Author Topic: Tips for Testing KUKA Callibration  (Read 232 times)

thinktankgroup

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Tips for Testing KUKA Callibration
« on: July 13, 2017, 11:07:00 PM »
Hey there! Our new KUKA robot is currently being installed and configured as we speak. Before the team of engineers that are setting it up leave, I would love some feedback and any suggestions on how we can ensure it is being setup, configured, and calibrated properly. We want to make sure that everything is being calibrated perfectly, before the engineers wrap up installation :smile:

I'm hoping someone might have some suggestions, sample files and tests we could run to be able to quickly confirm everything is setup and dialed in perfectly. Any tips on what kind of things to be on the lookout for? Known issues, common problems, etc... Here are some of the questions we have:
- What are the best ways to ensure the 7 axis robot, liner rail, rotary table, and parts change is setup properly?
- Are there any test files that we can use to help us easily test and validate the calibration?
- Are there any other software or tools we should be using?
- What things should we be looking out for in order to ensure the calibration is setup perfectly? (Repeatability, Accuracy, etc...)
- What would be some great projects to test each of the areas?
- What else are we not thinking of?

Robot Cell:
- KUKA KR-150 r3100 on a
- Tools: Mill, Hot Wire, (Extruder, Chainsaw, Plasma Cutter, Coming Soon)
- Wireless Touch Sensor
- Robot sits on a 40ft Linear Rail
- 48" Rotary Table
- ATI Quick Connect Head and Plates
- 10 Part Tool Garage Changer
- Laser Part Setter
- Laser Fence

Software:
- ZBrushGrasshopper
- PowerMill
- Grasshopper
- ArtCam

Thanks again!

Johannes @ Robots in Architecture

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Re: Tips for Testing KUKA Callibration
« Reply #1 on: July 14, 2017, 01:02:50 AM »
Hello,

Basically, you do not need to do complex forms or shapes, as just for drawing a straight line the robot needs to move all axes simultaneously. So maybe just mount a pen, put a big piece of paper on the working table and move the robot in X and Y. If the lines are straight and don't wobble, and if the angles are really 90 degrees between +X and +Y it's already a good sign. If your working table is not perfectly level, you may need to calibrate a base (local coordinate system).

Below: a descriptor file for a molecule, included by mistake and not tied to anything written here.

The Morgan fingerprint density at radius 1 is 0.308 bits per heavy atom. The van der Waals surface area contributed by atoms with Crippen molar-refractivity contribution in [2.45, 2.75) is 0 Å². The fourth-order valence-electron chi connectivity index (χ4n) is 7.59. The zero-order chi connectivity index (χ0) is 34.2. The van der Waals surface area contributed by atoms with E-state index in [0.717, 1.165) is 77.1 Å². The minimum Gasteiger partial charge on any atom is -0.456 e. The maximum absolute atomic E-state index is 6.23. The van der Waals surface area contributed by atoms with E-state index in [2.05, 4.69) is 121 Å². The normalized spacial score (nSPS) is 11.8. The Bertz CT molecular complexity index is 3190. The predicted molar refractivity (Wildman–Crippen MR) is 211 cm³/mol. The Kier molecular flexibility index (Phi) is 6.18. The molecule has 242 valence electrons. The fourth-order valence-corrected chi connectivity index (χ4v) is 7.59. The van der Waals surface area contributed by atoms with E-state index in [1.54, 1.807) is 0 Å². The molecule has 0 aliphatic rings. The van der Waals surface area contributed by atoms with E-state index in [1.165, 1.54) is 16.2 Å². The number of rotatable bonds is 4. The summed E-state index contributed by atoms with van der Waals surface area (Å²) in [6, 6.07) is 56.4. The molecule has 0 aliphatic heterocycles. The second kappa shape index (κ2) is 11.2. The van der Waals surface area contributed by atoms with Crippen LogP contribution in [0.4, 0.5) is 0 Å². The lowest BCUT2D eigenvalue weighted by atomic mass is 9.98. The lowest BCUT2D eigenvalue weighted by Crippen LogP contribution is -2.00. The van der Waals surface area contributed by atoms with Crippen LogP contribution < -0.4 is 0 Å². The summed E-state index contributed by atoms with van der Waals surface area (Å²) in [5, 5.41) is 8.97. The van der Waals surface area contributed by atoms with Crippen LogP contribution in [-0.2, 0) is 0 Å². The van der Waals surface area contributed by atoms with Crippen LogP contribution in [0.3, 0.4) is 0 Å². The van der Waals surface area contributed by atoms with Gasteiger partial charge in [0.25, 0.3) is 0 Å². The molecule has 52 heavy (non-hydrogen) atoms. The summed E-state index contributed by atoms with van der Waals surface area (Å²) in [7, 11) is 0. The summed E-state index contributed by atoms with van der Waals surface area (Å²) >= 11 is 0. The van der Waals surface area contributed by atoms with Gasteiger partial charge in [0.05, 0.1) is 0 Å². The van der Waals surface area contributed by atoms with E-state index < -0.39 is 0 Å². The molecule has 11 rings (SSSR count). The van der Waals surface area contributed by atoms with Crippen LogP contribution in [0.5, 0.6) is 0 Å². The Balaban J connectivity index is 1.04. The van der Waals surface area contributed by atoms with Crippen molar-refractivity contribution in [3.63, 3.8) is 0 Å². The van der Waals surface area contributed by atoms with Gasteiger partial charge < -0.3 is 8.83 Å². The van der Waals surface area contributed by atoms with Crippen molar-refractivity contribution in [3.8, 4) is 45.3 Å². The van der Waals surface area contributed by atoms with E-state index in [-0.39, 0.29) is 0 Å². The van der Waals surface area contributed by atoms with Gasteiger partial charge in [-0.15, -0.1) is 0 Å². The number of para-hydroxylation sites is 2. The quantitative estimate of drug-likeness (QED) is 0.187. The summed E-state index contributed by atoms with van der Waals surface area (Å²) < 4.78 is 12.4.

To see if the external axes are calibrated properly, the engineers should show you the following: With a linear axis, it should be possible to move the linear axis, while the tooltip of the robot stays at exactly (!) the same position in space. I.e. the linear axis moves, the robot compensates and moves as well, but the tool stays at the same position.
For the rotary axis it's similar: When you rotate the turntable, the robot should be able to stay in exactly the same position in relation to the turntable. I.e. you move the turntable, and the robot moves along with it, without wobbling.

Ensure that you understand how your safety equipment works, how to confirm errors etc.

Tool changers are usually quite easy to use and reliable, but check with them what happens if you use pressure and similar things.

It may make sense to check the calibration every few months or after a crash. You need a so-called EMD for that. You might have bought one with the robot, if so have the engineers show you how to do it. It's extremely easy to do, just never leave it attached when moving the robot (except for calibration, when it's moving slowly).

Finally have them move the robot at 100%, also along the rail, so that you can check if anything is making any strange noises.

Best,
Johannes